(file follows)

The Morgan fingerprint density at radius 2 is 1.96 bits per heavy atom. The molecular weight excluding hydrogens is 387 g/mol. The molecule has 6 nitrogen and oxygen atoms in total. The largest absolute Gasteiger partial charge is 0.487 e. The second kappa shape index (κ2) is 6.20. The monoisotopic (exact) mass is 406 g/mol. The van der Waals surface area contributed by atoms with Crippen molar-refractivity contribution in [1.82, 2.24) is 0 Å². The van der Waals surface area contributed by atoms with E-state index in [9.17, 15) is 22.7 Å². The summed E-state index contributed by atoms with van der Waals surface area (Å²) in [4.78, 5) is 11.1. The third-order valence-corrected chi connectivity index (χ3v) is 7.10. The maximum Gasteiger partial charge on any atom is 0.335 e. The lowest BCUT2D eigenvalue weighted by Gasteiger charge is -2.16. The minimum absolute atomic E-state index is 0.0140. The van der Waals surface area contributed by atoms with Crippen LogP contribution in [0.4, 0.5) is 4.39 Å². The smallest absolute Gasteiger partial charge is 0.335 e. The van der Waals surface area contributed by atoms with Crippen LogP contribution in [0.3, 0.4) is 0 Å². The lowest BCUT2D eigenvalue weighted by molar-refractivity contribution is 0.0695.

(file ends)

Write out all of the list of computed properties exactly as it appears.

The Morgan fingerprint density at radius 2 is 1.96 bits per heavy atom. The molecular weight excluding hydrogens is 387 g/mol. The molecule has 6 nitrogen and oxygen atoms in total. The largest absolute Gasteiger partial charge is 0.487 e. The second kappa shape index (κ2) is 6.20. The monoisotopic (exact) mass is 406 g/mol. The van der Waals surface area contributed by atoms with Crippen molar-refractivity contribution in [1.82, 2.24) is 0 Å². The van der Waals surface area contributed by atoms with E-state index in [9.17, 15) is 22.7 Å². The summed E-state index contributed by atoms with van der Waals surface area (Å²) in [4.78, 5) is 11.1. The third-order valence-corrected chi connectivity index (χ3v) is 7.10. The maximum Gasteiger partial charge on any atom is 0.335 e. The lowest BCUT2D eigenvalue weighted by Gasteiger charge is -2.16. The minimum absolute atomic E-state index is 0.0140. The van der Waals surface area contributed by atoms with Crippen LogP contribution in [0.4, 0.5) is 4.39 Å². The smallest absolute Gasteiger partial charge is 0.335 e. The van der Waals surface area contributed by atoms with Crippen LogP contribution in [0.3, 0.4) is 0 Å². The lowest BCUT2D eigenvalue weighted by molar-refractivity contribution is 0.0695.